Different ways to fund a property development

There are various methods of finance for property development and the options available will depend on the type of project, the amount of funds being put into the project by the developer plus the past experience and expertise of the people involved in the project. These different funding options include bridging loans, development finance, joint venture funding and mezzanine finance. Most developments will use one or a combination of these options in order to provide the funds required to carry out and complete the project.

A popular method for financing new building and refurbishment projects are bridging loans, which are particularly useful for people who are looking to fund their first project. Bridging loans are a useful method of raising the short term finance required to modernise or refurbish an existing property that is already owned by the applicant. They are also commonly used to build new property that is on the applicant’s existing property, having obtained planning permission to build within their grounds. An important reason why bridging loans are a popular source of funds for this type of project is because they are more flexible when it comes to the past experience of the applicant, whilst providing a cost effective short term method of finance that will be repaid once the property has been completed and sold or refinanced.

For more experienced property developers an alternative method of raising funds is through development finance. This is similar to a bridging loan only more tailored to property development in that the amount of money that can be raised can be greater because funds are released based on the existing value of the development, build costs and the value of the property once it has been finished. In addition development finance can prove more cost effective because funds can be released in stages as they are required, therefore saving in interest charges.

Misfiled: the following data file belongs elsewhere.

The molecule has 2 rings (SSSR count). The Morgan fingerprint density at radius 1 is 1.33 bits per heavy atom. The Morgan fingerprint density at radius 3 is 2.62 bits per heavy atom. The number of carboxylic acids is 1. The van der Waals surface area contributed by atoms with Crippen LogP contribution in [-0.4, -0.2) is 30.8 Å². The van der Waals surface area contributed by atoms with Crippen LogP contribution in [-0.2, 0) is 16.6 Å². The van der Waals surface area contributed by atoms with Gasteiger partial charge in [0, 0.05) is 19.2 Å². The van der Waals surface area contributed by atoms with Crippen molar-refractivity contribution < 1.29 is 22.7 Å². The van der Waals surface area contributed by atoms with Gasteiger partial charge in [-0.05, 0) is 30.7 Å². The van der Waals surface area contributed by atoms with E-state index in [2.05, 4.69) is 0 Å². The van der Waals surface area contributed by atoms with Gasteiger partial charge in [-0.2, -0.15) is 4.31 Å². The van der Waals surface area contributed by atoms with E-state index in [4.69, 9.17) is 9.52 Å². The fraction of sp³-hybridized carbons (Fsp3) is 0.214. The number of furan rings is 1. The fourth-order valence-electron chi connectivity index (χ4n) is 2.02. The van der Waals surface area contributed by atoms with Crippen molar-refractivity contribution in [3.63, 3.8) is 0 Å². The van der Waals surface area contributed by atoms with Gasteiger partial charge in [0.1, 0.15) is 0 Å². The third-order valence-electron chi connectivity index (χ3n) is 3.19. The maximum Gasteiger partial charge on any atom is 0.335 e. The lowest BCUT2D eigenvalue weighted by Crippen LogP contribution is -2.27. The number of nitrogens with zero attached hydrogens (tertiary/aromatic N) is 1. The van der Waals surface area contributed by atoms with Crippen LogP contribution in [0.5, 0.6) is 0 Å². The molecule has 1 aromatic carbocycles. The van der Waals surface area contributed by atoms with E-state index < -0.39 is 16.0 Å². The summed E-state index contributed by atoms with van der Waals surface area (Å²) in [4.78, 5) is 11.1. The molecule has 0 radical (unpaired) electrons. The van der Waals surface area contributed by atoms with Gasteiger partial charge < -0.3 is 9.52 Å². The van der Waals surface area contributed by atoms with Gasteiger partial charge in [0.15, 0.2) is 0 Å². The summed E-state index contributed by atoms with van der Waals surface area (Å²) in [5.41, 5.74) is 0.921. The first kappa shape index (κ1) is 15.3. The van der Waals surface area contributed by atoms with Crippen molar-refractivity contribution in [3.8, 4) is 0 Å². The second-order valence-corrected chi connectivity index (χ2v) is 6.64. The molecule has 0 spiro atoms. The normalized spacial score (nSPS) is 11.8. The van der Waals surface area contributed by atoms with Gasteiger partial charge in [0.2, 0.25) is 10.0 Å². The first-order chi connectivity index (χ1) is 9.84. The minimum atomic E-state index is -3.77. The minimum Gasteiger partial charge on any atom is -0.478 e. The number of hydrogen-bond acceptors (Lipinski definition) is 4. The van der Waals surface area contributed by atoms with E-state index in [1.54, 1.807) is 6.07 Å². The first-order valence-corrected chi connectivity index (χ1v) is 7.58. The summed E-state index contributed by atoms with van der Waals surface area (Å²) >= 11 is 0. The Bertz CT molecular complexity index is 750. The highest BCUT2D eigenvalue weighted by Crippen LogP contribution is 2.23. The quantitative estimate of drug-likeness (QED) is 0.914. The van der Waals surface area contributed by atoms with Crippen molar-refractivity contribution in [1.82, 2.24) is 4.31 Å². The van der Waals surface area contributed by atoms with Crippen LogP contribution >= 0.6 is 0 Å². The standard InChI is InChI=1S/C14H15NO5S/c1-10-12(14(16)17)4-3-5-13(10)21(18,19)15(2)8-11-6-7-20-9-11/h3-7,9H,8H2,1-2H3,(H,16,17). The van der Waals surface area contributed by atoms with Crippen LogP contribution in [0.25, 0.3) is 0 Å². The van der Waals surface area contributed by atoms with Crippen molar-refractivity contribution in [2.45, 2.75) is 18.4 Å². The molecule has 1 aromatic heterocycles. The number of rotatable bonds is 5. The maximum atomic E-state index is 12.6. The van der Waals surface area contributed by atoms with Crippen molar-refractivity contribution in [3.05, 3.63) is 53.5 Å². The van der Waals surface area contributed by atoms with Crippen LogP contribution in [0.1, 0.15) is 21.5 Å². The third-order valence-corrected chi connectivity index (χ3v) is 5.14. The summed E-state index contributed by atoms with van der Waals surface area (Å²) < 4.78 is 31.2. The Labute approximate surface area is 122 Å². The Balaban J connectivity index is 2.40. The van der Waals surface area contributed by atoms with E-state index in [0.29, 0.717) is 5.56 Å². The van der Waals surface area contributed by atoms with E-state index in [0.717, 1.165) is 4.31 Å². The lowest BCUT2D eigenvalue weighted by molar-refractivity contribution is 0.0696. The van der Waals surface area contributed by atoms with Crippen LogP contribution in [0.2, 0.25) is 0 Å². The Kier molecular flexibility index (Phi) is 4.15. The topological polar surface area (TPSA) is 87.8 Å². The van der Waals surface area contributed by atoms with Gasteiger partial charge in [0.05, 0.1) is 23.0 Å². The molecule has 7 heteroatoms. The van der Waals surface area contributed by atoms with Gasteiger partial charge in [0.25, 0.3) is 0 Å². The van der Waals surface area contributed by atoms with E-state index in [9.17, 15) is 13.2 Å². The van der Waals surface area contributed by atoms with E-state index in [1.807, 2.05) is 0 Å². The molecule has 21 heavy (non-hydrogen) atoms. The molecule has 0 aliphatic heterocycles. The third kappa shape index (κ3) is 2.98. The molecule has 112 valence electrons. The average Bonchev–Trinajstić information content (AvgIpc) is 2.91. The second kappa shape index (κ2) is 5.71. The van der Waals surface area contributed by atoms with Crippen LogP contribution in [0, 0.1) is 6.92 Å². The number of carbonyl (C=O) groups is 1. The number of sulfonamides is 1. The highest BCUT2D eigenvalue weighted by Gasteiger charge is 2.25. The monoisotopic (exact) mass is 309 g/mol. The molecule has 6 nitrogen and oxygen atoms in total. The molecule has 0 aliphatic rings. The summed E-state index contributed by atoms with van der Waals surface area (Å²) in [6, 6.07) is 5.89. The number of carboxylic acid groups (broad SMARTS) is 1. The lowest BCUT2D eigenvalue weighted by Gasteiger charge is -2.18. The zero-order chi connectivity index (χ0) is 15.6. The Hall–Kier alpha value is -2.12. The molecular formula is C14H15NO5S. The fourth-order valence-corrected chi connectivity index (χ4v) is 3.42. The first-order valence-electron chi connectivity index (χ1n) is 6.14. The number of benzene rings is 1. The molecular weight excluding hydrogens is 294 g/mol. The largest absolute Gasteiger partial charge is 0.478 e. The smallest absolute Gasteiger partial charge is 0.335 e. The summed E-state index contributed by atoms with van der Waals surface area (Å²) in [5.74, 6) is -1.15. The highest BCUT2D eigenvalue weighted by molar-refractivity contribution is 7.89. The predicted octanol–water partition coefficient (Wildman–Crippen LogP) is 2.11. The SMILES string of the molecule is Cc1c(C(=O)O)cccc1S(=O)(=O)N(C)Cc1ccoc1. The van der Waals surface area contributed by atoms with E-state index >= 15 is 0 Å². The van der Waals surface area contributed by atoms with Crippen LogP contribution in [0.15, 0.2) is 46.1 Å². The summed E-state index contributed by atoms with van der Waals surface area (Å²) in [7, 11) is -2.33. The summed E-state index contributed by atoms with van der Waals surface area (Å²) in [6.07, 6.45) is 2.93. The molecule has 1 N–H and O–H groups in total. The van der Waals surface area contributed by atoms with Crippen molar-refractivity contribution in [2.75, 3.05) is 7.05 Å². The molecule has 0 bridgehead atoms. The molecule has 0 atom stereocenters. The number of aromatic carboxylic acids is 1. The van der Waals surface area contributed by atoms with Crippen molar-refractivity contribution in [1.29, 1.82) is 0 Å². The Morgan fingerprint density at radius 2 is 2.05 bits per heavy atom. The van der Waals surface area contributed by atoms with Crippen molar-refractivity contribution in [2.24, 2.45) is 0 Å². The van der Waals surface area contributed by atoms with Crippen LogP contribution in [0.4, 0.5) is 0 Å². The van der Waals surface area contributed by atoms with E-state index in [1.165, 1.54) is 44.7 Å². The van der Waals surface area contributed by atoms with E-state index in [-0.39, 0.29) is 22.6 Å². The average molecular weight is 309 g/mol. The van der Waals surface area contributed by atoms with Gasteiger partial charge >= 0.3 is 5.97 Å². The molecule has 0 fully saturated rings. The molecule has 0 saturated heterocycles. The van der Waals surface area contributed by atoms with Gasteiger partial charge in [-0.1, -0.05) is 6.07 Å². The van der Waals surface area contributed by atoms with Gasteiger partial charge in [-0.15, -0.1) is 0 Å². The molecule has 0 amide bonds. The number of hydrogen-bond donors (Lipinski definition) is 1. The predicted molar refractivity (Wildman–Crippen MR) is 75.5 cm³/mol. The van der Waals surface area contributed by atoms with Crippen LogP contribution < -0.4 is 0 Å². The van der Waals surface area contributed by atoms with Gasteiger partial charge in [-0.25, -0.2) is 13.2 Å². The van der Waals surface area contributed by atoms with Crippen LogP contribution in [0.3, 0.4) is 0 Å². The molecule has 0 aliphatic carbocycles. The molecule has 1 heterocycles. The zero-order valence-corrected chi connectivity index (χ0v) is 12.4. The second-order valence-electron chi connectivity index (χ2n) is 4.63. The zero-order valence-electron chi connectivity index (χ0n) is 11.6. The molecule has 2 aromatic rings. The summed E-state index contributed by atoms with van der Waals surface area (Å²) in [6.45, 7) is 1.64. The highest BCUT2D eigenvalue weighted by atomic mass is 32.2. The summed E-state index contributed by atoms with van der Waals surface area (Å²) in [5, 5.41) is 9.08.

When looking for development finance a lender will require an investment from the developer. This can be through capital put into the project or equity from another property that can be used as security. When there is a shortfall in the funds required to carry out a development project this can sometimes be solved through the use of mezzanine finance. A mezzanine finance provider will only invest if they can see that a project looks like it has an excellent chance of being profitable. This is because they are taking second charge behind the development finance provider and are therefore taking a much greater risk. In return for their investment they will either charge a higher rate of interest, or take a percentage cut of the profits once the development is finished. Providers of mezzanine finance will usually only consider lending to developers who have considerable experience and a proven track record of producing profitable developments.

Similar to mezzanine finance is joint venture finance or funding. This will involve a third party putting in capital and in return taking a percentage of the development’s profits. Joint venture finance can be limited to experienced developers, however if a project looks particularly attractive packages can be put together for developers with little or no experience, that involve development finance providers together with joint venture finance, because the joint venture provider will also supply the experience required.